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Jobs Growing But Wages Still Stagnant


New data released by the Australian Bureau of Statistics showed that the national economy added more jobs than expected in August, with 54,200 new jobs added to the national total.

It is the most substantial increase in nearly two years. 

It is the most substantial increase in nearly two years.

Queensland and South Australia recorded the largest drops in unemployment both falling from a 6.2 percent seasonally adjusted unemployment rate to 5.7 percent.

However, the overall uptick in labour force numbers has kept the national unemployment rate unchanged at 5.6 per cent and is likely to keep wages growth flat and limit the Reserve Bank's ability to move on rates, economists said.

Economists said the quarterly ABS data, also due out this month, is likely to show strength in a number of key industries such as construction, professional services, and health.

While employment is now increasing at an annual rate of 2.7 per cent, the participation rate, or the number of people either employed or actively looking for work, also ticked up 0.2 percentage points to 65.3 per cent - the highest level since September, 2012.

That increased labour supply is expected to weigh on wages and inflation growth.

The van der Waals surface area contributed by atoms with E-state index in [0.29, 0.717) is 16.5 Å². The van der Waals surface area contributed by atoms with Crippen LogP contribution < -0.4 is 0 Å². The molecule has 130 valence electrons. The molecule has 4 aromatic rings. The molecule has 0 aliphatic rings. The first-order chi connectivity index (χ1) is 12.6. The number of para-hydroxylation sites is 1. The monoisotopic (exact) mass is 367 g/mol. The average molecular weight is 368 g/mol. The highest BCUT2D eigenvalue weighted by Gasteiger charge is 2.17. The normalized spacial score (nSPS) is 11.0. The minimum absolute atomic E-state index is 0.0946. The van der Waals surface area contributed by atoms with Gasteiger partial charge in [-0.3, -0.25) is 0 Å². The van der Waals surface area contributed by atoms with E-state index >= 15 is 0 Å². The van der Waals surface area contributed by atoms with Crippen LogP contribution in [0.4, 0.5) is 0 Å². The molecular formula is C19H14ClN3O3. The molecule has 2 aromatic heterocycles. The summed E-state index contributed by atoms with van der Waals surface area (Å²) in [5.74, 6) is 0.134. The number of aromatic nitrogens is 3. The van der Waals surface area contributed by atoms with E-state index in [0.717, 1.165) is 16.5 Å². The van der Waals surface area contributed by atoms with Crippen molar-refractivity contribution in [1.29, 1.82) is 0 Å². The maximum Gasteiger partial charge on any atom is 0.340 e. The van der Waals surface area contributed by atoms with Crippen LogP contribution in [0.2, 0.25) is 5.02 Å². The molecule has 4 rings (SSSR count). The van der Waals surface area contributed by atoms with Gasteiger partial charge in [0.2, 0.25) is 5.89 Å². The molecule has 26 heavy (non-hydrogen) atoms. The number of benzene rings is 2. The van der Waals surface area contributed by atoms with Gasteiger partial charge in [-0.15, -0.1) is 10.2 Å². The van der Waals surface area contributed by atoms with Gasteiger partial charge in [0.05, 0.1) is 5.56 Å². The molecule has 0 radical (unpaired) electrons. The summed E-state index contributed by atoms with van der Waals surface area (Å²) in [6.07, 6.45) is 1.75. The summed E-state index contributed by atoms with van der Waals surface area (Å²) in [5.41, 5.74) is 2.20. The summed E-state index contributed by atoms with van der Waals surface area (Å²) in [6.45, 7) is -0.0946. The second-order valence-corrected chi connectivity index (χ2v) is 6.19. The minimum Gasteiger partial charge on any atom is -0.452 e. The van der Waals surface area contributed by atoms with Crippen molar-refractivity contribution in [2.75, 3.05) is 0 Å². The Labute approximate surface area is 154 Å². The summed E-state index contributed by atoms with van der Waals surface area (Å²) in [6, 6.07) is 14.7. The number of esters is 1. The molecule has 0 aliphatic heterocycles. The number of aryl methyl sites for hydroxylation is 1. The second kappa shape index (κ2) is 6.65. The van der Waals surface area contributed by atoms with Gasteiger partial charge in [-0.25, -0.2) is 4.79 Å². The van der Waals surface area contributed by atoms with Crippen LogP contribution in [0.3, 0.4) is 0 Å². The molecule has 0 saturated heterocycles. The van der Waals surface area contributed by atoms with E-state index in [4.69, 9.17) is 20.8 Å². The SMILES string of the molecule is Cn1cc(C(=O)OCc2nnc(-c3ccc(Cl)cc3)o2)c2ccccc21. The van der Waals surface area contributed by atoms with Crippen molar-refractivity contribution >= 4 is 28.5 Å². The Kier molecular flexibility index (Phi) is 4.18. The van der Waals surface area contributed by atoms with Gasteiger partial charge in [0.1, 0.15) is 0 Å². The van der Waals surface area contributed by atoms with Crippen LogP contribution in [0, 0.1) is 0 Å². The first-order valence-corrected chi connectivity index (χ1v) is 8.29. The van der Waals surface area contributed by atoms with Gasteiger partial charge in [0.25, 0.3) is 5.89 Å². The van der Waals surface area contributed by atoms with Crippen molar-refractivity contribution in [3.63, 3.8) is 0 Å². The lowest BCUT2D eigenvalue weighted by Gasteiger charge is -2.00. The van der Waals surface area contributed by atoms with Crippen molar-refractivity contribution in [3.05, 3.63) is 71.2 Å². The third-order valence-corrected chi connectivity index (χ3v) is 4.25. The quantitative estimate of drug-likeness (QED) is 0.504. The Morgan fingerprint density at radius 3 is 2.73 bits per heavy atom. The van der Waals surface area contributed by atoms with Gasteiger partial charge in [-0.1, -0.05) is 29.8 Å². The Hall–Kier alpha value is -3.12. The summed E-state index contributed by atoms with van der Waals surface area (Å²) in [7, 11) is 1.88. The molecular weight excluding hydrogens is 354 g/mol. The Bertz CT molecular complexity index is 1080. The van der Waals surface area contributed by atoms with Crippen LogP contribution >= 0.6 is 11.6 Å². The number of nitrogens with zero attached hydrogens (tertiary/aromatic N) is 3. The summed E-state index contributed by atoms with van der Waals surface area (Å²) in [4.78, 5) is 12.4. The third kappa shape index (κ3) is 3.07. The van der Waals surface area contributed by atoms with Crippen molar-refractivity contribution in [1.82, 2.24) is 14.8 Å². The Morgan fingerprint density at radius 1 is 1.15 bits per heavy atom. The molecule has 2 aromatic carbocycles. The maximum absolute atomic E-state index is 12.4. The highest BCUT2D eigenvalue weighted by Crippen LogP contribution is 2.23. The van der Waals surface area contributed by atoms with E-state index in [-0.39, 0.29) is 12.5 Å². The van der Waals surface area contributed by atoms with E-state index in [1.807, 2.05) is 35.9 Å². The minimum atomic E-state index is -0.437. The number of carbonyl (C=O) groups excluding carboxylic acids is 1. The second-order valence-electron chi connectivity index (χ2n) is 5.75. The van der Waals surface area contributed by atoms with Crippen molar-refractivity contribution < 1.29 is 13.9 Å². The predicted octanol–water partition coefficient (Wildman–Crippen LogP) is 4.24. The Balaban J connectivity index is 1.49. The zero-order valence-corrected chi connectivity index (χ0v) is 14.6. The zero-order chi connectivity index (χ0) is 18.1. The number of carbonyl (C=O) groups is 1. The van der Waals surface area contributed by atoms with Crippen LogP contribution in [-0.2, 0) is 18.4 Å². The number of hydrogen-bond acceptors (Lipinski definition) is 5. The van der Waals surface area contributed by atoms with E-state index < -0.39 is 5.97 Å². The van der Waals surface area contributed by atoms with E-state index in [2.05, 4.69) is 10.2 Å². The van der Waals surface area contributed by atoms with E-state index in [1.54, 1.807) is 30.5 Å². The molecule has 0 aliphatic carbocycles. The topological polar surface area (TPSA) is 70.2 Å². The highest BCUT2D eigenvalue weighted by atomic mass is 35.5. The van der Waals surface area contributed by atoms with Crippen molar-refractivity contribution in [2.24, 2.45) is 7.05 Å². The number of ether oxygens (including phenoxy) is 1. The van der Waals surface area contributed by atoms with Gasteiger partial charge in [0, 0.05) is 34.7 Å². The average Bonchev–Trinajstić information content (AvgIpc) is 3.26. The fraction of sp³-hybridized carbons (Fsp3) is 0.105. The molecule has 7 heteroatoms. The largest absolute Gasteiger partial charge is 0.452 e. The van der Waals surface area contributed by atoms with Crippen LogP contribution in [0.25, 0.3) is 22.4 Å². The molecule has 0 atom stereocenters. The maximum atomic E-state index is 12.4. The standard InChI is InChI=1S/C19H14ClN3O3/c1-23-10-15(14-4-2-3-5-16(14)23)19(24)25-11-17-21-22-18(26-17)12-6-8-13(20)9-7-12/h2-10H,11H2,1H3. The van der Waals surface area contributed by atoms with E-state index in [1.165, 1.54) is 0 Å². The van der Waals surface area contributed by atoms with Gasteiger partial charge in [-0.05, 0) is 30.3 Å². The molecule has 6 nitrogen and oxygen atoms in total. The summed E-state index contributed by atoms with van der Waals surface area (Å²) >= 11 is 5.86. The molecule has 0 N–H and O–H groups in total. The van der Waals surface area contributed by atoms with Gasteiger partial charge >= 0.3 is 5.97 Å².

That increased labour supply is expected to weigh on wages and inflation growth.

"Despite the solid jobs growth, we think that we are still some way from labour market slack being eroded sufficiently to put genuine upward pressure on wages," CBA senior economist Gareth Aird said.

Australia's jobs market has seen an acceleration in full-time job creation over the past six months but wages growth has remained weak, raising concerns about an impact on consumer spending.

Economists expect wages growth will eventually accelerate as a result of continued strength in employment.

Deloitte Access Economics economist Chris Richardson described it as "good news story".

"Our wage growth will eventually pick up as well," he told AAP.


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